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Photo Credit: Croatian National Theatre.
Current Issue, Volume 13

Multilingual Pirandello, Understandable to Everyone: The Mountain Giants at the Croatian National Theatre “Ivan pl. Zajc”, Rijeka

The Croatian city of Rijeka will be the European Capital of Culture in 2020 and a theatre program is envisaged especially for the occasion. All its details will be announced this Fall. At this moment, though, some of the included titles are already known: Burning Water – a ballet to be choreographed by Andonis Foniadakis, focusing on the contrasting nature of water and on the reactions and adjustments of the human body to the presence of water, not forgetting the impact of water on the human soul; Tristan and Isolde – a romantic opera in three acts, to be directed by the prize-winning contemporary theatre director Anne Bogart – a central piece of work in the comprehensive reformation opus of Richard Wagner; and All the Good by Needcompany – a love story with a two-fold autobiographical background based on nowadays, when Europe sacrificed its values, with the dominant emotion being hatred.

Croatian National Theatre. Photo Credit: Croatian National Theatre.

And one production already had its premiere (in February 2018): The Mountain Giants, by Luigi Pirandello, directed by Paolo Magelli. A unique, multilingual theatre project, it’s a co-production of five national minority European theatres: the Rijeka CNT Italian Drama, the German Theatre of the City of Timisoara (Romania), Slovene Permanent Theatre in Trieste (Italy), National Institution Albanian Theatre, Skopje (Macedonia) and the Hungarian Theatre Kosztolányi Dezső, Subotica (Serbia). The production is a central part of the (Re)discovering Europe program, the first project of direct co-operation of the CNT “Ivan pl. Zajc” and the ECoC 2020, and the first Rijeka CNT project to be co-financed by the European Union’s Creative Europe program.

According to Paolo Magelli, the essence of this interesting and difficult project is in that language is not a barrier but freedom. Going back to the beginning – the emergence of the idea to gather these five national minority theatres and five different voices of the cultural reality – he emphasizes that: “Multilingualism is an intellectual being with different sounds; yet it is the very diversity of these sounds that defines freedom.” Actually, after ending his term as the general manager of Teatro Metastasio Stabile della Toscana in Italy and his participation in a ECoC Rijeka 2020 flagship project The games of the powerful, together with the Croatian theatre director Oliver Frljić, Magelli came up with the idea of creating an organization of national minority theatres that could expand in the future and, thus, create a European co-production network.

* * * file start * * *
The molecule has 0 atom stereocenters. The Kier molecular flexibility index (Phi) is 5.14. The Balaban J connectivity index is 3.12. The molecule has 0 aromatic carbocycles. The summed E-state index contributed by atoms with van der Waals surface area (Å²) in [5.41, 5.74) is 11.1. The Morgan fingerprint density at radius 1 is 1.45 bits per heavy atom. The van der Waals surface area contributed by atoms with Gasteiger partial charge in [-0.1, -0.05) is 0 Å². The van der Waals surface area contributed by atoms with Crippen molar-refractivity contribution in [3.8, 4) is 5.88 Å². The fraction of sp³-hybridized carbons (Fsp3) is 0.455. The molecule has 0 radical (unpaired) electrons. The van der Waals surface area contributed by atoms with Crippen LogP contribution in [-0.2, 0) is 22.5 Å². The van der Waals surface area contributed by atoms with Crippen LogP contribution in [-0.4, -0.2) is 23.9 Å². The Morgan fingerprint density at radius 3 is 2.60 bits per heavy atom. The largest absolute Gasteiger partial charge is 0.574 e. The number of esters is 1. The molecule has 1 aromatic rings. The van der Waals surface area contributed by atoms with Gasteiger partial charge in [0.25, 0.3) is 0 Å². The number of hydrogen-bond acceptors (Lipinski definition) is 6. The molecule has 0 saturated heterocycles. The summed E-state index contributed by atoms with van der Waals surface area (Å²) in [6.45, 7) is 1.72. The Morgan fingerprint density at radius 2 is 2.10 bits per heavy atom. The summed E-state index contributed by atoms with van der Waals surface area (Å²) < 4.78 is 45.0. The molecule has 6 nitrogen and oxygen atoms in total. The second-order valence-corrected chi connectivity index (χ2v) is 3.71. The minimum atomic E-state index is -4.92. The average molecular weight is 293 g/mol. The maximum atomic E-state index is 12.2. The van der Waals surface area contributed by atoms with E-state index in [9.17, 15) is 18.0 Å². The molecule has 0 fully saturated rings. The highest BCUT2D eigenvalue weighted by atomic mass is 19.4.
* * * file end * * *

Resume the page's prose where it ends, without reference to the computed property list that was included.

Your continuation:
“It’s obvious to me that minorities in Europe are a ‘reality that is unprotected and weak’ and that their existence is less and less tolerated by the majority, Magelli says. It’s also obvious that their preservation is a battle for saving democracy. The atmosphere of The Mountain Giants, through which Pirandello in 1936 predicts the end of art and the end of theatre, seems to be experiencing its solemn rerun in the Europe of today. Its giants are again those who keep the reins of financial policy globally, deciding on, among other things, decreasing the funding of culture.”

In this context, a book comes to mind: Authenticity and Legitimacy in Minority Theatre: Constructing Identity, edited by Madelena Gonzalez and Patrice Brasseur (first published in 2010 by Cambridge Scholars Publishing). In the introduction Gonzales writes: “Contemporary theatre is one of the best ways for ethno-cultural minorities to express themselves, whether they be of indigenous origin or immigrants. It is often used to denounce social injustice and discrimination and, more generally, it helps to air questions debated in the wider community. It may also express itself thanks to the staging of collective memory, for it constitutes a privileged space for the exploration of the trauma of the past (colonial, for example), as well as providing a means of effecting the reconfiguration of a new identity, or of articulating an uneasiness about that identity. Should minority theatre increase its visibility in relation to the mainstream, or, on the contrary, remain on the margins and assert its specificity? This question is at the centre of French-Canadian experience, for example, but also applies to other postcolonial societies, in Europe and elsewhere.”